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Evaluation of tools to assess psychological distress: how to measure psychological stress reactions in citizen responders- a systematic review

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@article{9960a787dfef4a3b83ebc8ef2b5f27e9,
title = "Evaluation of tools to assess psychological distress: how to measure psychological stress reactions in citizen responders- a systematic review",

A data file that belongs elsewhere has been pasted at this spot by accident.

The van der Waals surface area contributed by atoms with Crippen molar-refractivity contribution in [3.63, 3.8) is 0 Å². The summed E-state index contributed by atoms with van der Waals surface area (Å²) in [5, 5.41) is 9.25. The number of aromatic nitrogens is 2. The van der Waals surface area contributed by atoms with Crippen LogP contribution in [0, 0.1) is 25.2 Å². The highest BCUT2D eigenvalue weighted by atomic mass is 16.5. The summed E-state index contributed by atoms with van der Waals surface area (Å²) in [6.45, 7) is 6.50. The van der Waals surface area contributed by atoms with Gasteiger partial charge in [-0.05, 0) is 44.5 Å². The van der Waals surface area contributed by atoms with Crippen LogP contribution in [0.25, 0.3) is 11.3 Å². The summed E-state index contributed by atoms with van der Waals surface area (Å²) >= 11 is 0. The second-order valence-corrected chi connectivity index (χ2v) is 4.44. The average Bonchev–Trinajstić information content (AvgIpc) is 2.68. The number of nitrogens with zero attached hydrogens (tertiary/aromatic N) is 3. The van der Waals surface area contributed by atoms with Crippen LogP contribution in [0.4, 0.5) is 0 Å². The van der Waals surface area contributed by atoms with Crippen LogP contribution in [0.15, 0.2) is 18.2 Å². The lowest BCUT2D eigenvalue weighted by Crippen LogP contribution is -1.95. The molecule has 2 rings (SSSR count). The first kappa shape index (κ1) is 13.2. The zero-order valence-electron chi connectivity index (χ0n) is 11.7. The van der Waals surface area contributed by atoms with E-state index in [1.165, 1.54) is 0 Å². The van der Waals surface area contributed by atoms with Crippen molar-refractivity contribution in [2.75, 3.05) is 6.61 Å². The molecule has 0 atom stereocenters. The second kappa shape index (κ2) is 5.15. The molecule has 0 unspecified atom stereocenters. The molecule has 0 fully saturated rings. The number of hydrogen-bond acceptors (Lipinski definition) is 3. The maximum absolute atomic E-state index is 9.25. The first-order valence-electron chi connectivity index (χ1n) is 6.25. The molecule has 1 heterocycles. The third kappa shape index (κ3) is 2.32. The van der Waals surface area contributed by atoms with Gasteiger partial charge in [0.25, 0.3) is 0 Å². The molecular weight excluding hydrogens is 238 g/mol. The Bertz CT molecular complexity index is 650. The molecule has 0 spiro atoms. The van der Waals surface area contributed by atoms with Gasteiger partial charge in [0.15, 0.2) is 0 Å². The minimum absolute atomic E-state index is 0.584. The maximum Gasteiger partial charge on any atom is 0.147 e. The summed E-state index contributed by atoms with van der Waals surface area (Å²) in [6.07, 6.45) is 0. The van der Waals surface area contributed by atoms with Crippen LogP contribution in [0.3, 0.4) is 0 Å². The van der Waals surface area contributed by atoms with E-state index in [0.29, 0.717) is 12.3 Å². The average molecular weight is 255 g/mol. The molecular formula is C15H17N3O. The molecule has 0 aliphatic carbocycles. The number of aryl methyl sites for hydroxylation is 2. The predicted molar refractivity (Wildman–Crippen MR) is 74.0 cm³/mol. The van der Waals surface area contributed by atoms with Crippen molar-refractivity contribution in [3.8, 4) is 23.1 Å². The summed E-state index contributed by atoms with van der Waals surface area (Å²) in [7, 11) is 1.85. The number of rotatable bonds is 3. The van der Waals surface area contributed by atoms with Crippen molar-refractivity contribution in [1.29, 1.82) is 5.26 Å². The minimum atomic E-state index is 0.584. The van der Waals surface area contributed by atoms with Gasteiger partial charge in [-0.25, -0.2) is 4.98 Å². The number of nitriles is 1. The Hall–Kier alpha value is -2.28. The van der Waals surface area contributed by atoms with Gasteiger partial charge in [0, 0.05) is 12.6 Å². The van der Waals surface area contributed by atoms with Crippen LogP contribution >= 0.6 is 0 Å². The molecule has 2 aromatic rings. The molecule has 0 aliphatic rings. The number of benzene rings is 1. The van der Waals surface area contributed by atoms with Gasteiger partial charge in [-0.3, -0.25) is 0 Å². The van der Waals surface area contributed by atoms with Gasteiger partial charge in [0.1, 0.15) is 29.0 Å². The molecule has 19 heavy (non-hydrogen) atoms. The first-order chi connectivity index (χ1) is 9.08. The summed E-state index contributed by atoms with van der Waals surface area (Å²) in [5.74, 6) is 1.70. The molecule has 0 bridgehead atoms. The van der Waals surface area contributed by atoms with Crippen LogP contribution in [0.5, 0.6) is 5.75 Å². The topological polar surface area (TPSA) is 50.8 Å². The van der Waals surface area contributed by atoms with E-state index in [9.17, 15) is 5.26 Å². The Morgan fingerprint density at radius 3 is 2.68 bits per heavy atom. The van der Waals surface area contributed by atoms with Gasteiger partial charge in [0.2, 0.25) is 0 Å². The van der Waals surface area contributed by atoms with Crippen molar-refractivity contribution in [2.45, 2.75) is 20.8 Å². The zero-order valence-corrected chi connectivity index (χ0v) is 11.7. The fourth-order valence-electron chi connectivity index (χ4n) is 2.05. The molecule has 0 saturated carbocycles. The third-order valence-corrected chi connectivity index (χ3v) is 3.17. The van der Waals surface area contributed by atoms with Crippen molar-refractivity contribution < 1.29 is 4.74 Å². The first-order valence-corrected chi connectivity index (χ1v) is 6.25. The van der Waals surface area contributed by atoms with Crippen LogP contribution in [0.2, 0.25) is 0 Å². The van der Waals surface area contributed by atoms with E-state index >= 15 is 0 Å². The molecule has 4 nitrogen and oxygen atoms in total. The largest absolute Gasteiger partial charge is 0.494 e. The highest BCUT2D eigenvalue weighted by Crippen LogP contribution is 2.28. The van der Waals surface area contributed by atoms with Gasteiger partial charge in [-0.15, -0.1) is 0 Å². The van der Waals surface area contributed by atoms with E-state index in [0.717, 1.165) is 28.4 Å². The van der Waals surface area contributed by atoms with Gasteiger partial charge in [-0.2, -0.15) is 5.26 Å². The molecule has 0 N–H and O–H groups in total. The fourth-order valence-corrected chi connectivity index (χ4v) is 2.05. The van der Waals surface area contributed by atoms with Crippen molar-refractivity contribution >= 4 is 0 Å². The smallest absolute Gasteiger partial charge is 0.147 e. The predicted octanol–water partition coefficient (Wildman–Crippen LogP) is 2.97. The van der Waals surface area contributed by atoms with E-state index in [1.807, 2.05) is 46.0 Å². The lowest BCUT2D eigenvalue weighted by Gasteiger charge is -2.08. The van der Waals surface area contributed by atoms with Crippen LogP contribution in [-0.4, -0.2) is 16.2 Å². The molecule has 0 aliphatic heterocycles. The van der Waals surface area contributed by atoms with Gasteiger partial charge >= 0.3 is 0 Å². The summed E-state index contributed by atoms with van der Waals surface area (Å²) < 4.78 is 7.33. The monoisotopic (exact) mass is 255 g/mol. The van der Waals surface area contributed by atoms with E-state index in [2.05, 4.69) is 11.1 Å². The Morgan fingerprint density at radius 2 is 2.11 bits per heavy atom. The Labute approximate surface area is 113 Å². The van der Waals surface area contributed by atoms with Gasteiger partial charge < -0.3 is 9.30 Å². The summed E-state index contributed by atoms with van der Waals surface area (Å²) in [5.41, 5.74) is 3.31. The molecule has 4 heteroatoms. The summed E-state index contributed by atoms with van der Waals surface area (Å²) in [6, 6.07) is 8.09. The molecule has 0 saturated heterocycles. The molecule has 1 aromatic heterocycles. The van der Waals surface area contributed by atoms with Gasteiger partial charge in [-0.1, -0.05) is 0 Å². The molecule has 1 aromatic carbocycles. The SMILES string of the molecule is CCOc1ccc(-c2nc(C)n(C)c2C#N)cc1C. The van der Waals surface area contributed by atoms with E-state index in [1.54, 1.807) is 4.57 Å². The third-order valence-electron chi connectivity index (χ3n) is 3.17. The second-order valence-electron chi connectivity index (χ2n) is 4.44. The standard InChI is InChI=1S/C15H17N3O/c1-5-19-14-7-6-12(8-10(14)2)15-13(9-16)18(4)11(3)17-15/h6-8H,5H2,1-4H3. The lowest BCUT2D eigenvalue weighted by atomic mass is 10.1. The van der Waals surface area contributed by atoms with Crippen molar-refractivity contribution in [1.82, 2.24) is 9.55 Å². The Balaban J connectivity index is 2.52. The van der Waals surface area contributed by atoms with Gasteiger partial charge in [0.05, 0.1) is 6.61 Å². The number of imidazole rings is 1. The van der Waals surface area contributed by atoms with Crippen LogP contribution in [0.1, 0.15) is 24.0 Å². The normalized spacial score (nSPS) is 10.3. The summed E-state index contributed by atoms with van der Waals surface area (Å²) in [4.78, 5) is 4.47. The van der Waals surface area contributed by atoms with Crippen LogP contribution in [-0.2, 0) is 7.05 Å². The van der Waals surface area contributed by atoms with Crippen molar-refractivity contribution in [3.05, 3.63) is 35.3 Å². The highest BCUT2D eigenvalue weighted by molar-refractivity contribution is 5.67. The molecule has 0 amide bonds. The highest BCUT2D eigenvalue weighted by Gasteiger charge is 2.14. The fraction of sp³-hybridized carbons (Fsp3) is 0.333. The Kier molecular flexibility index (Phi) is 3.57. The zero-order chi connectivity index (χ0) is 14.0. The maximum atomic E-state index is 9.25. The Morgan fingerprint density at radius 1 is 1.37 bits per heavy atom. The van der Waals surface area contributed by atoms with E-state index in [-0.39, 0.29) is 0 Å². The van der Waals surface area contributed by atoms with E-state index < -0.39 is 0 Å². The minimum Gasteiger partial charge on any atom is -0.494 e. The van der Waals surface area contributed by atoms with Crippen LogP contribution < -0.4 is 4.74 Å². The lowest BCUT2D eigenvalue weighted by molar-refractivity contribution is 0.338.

abstract = "BACKGROUND: Dispatched citizen responders are increasingly involved in out-of-hospital cardiac arrest (OHCA) resuscitation which can lead to severe stress. It is unknown which psychological assessment tools are most appropriate to evaluate psychological distress in this population. The aim of this systematic review was to identify and evaluate existing assessment tools used to measure psychological distress with emphasis on citizen responders who attempted resuscitation.METHODS: A systematic literature search conducted by two reviewers was carried out in March 2018 and revised in July 2018. Four databases were searched: PubMed, PsycInfo, Scopus, and The Social Sciences Citation Index. A total of 504 studies examining assessment tools to measure psychological distress reactions after acute traumatic events were identified, and 9 fulfilled the inclusion criteria for further analysis. The selected studies were assessed for methodological quality using the Scottish Intercollegiate Guidelines Network.RESULTS: The Impact of Event Scale (IES) and The Impact of Event Scale-Revised (IES-R) were the preferred assessment tools, and were used on diverse populations exposed to various traumatic events. One study included lay rescuers performing bystander cardiopulmonary resuscitation and this study used the IES. The IES and the IES-R also have proven a high validity in various other populations. The Clinical administered PTSD scale (CAPS) was applied in two studies. Though the CAPS is comparable to both the IES-R and the IES, the CAPS assess PTSD symptoms in general and not in relation to a specific experienced event, which makes the scale less suitable when measuring stress due to a specific resuscitation attempt.CONCLUSIONS: The IES and the IES-R seem to be solid measures for psychological distress among people experiencing an acute psychological traumatic event. However, only one study has assessed psychological distress among citizen responders in OHCA for which the IES-R scale was used, and therefore, further research on this topic is warranted.",